Informed Consent: Procedures, Ethics and Best Practices

Winston Hammond (Editor)

Series: Ethical Issues in the 21st Century
BISAC: MED050000



Volume 10

Issue 1

Volume 2

Volume 3

Special issue: Resilience in breaking the cycle of children’s environmental health disparities
Edited by I Leslie Rubin, Robert J Geller, Abby Mutic, Benjamin A Gitterman, Nathan Mutic, Wayne Garfinkel, Claire D Coles, Kurt Martinuzzi, and Joav Merrick


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Informed consent is in an unsettled state in both bioethics and the law. The central problem in both fields is the absence of a clear, general formulation that supports the kind of information a patient needs in order to make an informed decision. In this book, the absence of a clear, general formulation is the problem chapter one seeks to solve by presenting a theory of informed consent. The following chapter provides a history of translation and interpretation of informed consent in Japan.

Chapter three examines a trend in high court decision making in the United States, Canada, Australia, and the United Kingdom away from a professional standard of disclosure in consent and informed consent to a standard based on what a reasonable person in the patient’s position would want in consent and informed consent. Chapter four focuses on the lack of data about safety and effectiveness, and the research, logistical and legal goals of obtaining consent often conflict with the public health goals of evidence-based shared decision-making.

Chapter five examines informed consent issues in the context of a community collaborative model of service delivery that uses a public health approach. Chapter six provides insight into a novel way to overcome some of these risks when seeking and obtaining informed consent in clinical trials and research. The final chapter evaluates the effect of informed consent format on preoperative anxiety of patients.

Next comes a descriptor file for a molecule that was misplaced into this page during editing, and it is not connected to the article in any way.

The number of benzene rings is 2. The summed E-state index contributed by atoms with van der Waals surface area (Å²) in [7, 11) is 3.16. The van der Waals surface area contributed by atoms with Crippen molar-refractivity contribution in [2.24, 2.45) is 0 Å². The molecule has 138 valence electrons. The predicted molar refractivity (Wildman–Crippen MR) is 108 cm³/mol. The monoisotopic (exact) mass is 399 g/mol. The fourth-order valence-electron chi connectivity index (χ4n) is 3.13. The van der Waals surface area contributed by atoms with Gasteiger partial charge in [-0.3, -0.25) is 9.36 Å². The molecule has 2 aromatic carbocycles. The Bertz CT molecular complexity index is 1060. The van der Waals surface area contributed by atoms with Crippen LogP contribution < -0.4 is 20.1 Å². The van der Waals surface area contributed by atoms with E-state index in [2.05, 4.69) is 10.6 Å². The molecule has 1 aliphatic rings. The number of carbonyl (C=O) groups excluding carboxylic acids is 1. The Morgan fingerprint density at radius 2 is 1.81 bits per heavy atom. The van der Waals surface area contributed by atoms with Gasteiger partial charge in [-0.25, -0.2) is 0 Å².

(Imprint: Nova)


Chapter 1
A Theory of Informed Consent: The Information Patients Should Have
(Joseph P. DeMarco and Douglas O. Stewart, Professor Emeritus, Department of Philosophy, Cleveland State University, Cleveland, OH, USA, and others)

Chapter 2
A History of Translation and Interpretation of Informed Consent in Japan: The Reason Why “Japanized” Informed Consent Hurts Patients
(Keiko Sato, Associate Professor, Kyoto University Hospital, Clinical and Institute for Advancement of Clinical and
Translational Science Department of EBM Research)

Chapter 3
High Court Decision Making in Informed Consent: Movement to the Reasonable Person in the Patient’s Position Standard and a Focus on Severe Adverse Outcomes of Low Chance (Probability) of Occurrence
(Dennis J. Mazur, Center for Ethics in Health Care, Oregon Health and Science University, Portland, Oregon, USA)

Chapter 4
The Challenges of Informed Consent when Information and Time are Limited
(Diana Zuckerman, and Christina Silcox, National Center for Health Research, Washington, DC, USA)

Chapter 5
Using A Community Collaborative Model to Address Risk: Ethical, Legal, and Practice Issues Regarding Informed Consent
(Susan Scott, Associate Professor, School of Social Work, Lakehead University Orillia, Canada)

Chapter 6
A Unique Approach to Informed Consent when Undertaking Clinical Research within the Private Practice Setting: Respecting the Patient
(Roy G. Beran, Conjoint Professor, University OF NSW, Professor, School of Medicine, Griffith University, Australia)

Chapter 7
Best Practice in Informed Consent in Oral Surgery
(Aida Gutiérrez-Corrales, Gonzalo Ruiz-de-León-Hernández, Rand Alsheikh, Marisa Heras-Meseguer, Concepción Recio-Lora, Esther Hernández-Pacheco, Daniel Torres-Lagares and José-Luis Gutiérrez-Pérez, Master in Oral Surgery, University of Seville, Seville, Spain)


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